WASHINGTON -- A bipartisan group of U.S. lawmakers dedicated to Ukrainian issues has introduced legislation to sanction members of Russia’s Federal Security Service (FSB) over their roles in taking 24 Ukrainian crewmen captive last November near the Kerch Strait.
The four co-chairs of the Congressional Ukraine Caucus on July 18 said in a statement that the so-called SAILORS act would apply to 24 senior FSB officers and their close associates.
Democratic Representatives Marcy Kaptur and Mike Quigley and Republicans Andy Harris and Brian Fitzpatrick said that “the United States continues to strongly condemn Russia’s dangerous naval assault on the Ukrainian Navy and the illegal detainment 24 Ukrainian sailors.”
“The event represents the latest in a series of malicious steps taken by Russia to undermine Ukraine’s democratic progress and the international rules-based order,” the lawmakers said.
On November 25, Russian Coast Guard vessels fired on and seized three Ukrainian Navy vessels and their crews while they were on their way from the Black Sea to the Ukrainian port of Mariupol on the Sea of Azov.
Moscow accuses them of illegal entry into Russian territorial waters, which they deny, and they have been formally charged with illegal border crossing.
They are currently being held in a pretrial detention center in Russia.
The Kerch Strait is the sole passage from the Black Sea to the Sea of Azov. It runs between Russia and Crimea, the Ukrainian peninsula that Russia seized in March 2014 after sending in troops and staging a referendum deemed illegitimate by Kyiv, the United States, and at least 100 countries.
The takeover of the peninsula, and Russian support for separatist militants who seized parts of eastern Ukraine at the start of a conflict that has now killed some 13,000 people, came after pro-European protests pushed Moscow-friendly Ukrainian President Viktor Yanukovych from power in Kyiv.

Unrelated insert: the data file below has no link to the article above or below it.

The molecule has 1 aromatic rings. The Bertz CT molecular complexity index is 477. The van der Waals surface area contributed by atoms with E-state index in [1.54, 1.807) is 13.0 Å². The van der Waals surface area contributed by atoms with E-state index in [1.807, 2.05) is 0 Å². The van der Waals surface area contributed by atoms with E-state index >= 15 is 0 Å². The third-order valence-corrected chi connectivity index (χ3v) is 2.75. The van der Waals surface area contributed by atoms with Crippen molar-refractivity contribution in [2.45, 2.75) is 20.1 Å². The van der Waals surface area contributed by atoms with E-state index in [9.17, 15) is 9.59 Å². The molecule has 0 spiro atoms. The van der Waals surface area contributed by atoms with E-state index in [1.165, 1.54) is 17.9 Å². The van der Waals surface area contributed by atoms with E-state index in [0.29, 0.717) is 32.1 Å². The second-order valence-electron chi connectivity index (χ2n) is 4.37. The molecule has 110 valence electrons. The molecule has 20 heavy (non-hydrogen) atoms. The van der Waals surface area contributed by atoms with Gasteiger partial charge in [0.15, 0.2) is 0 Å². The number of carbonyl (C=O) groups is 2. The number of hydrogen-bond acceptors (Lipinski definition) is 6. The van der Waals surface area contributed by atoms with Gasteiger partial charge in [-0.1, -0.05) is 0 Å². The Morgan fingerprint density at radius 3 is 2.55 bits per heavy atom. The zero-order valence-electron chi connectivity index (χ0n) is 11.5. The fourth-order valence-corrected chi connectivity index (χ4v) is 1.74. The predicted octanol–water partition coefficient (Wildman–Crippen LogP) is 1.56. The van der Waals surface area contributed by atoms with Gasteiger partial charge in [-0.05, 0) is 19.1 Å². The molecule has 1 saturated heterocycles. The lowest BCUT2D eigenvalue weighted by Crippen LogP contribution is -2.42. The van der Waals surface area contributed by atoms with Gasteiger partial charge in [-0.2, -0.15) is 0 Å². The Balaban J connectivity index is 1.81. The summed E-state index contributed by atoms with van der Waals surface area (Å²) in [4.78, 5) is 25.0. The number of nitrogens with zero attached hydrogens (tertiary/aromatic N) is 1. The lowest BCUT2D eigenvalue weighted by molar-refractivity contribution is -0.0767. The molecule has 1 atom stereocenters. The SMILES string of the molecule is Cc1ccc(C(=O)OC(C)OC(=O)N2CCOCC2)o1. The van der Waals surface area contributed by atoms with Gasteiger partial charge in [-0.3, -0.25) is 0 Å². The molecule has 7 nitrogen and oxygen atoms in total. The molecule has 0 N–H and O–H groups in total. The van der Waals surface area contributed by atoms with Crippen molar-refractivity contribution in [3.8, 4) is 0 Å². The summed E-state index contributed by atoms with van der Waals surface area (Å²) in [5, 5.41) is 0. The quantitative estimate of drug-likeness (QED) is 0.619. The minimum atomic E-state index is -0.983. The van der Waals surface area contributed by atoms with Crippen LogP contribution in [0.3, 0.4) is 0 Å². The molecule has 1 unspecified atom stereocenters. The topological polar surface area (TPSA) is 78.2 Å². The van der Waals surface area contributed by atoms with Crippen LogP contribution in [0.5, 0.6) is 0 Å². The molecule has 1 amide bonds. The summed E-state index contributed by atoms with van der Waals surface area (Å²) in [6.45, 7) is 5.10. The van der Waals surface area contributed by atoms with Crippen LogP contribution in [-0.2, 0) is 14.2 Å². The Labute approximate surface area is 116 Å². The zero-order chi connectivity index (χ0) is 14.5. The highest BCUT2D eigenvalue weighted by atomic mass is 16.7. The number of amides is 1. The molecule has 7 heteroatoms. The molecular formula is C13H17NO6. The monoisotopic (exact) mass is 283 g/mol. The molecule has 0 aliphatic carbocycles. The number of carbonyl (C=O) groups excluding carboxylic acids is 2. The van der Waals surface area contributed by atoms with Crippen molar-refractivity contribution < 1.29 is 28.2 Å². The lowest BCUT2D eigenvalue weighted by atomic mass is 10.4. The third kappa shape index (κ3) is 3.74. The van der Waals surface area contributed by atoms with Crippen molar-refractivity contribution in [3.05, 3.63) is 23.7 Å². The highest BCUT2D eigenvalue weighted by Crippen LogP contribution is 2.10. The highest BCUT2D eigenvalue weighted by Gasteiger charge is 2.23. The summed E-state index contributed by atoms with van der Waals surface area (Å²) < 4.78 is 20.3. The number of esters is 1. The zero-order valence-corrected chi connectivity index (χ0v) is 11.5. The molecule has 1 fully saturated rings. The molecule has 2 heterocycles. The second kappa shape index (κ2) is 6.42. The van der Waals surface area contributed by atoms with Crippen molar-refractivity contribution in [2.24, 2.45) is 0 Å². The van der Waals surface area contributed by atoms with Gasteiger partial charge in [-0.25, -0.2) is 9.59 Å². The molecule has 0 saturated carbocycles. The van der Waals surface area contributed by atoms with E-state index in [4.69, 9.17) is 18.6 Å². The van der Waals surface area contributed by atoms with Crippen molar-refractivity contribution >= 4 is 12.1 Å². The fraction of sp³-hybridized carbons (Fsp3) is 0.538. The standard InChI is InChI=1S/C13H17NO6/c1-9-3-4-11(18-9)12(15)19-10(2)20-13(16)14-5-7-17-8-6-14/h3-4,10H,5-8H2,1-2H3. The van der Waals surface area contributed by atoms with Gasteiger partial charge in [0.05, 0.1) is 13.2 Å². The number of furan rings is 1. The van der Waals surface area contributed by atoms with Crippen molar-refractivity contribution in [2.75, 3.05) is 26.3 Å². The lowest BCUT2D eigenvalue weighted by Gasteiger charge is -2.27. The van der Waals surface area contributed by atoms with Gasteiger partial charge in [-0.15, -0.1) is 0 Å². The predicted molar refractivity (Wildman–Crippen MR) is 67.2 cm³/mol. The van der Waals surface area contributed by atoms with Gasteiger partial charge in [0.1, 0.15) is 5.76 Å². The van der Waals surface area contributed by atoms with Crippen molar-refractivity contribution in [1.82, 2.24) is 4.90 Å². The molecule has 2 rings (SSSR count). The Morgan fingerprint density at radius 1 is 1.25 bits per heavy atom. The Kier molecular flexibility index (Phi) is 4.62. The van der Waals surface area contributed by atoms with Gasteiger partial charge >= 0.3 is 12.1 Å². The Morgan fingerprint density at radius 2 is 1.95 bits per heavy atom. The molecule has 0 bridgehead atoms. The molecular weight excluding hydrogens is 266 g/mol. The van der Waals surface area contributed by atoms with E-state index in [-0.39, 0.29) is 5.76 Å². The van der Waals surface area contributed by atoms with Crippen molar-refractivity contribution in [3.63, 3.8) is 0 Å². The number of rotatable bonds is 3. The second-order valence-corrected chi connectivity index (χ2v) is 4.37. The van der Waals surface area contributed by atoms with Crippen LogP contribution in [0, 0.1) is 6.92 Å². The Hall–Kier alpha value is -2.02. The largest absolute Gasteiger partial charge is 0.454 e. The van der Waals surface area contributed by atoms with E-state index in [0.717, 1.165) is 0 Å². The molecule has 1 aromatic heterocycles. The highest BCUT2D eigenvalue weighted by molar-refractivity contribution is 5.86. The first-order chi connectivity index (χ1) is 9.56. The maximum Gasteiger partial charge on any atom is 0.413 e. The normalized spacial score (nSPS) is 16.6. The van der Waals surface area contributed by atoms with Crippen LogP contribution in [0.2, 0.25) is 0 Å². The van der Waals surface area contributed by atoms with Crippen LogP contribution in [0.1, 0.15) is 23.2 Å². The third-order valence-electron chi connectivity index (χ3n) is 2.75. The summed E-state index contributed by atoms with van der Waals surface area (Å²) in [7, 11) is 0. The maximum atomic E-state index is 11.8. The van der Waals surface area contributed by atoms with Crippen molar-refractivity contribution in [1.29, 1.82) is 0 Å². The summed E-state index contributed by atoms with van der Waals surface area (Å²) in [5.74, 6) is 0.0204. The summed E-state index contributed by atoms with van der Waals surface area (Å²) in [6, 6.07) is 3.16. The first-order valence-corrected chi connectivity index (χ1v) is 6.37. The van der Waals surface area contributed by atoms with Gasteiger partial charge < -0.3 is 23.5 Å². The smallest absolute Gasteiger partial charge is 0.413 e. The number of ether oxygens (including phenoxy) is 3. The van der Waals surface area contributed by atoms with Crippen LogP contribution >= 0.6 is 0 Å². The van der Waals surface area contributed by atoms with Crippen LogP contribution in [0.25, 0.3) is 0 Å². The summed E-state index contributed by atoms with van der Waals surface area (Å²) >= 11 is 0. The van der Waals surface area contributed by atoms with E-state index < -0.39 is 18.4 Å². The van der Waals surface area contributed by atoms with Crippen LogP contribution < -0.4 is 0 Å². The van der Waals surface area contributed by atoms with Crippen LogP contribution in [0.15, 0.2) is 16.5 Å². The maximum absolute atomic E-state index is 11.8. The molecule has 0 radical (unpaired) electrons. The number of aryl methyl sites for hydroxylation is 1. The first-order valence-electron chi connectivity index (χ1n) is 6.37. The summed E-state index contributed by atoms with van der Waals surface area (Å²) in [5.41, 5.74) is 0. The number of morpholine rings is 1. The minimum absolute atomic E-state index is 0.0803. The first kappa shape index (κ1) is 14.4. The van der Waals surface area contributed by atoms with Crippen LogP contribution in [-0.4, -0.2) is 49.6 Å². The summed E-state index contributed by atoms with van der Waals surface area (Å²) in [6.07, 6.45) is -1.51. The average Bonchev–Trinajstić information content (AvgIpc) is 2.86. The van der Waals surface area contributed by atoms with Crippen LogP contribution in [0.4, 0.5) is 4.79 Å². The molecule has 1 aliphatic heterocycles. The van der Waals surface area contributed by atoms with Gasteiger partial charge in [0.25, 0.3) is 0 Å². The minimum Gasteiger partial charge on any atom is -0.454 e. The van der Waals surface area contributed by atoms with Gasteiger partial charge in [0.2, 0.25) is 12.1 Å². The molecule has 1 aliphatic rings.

Ukraine called the attack and subsequent capture of 24 crewmen a violation of international maritime law.
Western leaders have demanded that Russia release the crew, and the incident has led to the imposition of additional sanctions on Russia.
In May, the U.S. sanctioned six Russians, including at least two FSB officers and about a half-dozen defense firms, in coordination with the European Union and Canada.
Ukraine the same month won a favorable ruling from the Hamburg-based International Tribunal for the Law of the Sea, which ordered Russia to release all 24 sailors and the three impounded vessels.
In a resolution on July 18, the newly elected European Parliament called on Russia “to release without further delay and unconditionally all illegally and arbitrarily detained Ukrainian citizens both in Russia and in the temporarily occupied territories of Ukraine.”
The sailors were specifically mentioned in the nonbinding resolution.
In a March 12 report, the UN’s Office of the High Commissioner for Human Rights stated that Russia breached international humanitarian law and called the 24 captive Ukrainians “prisoners of war.”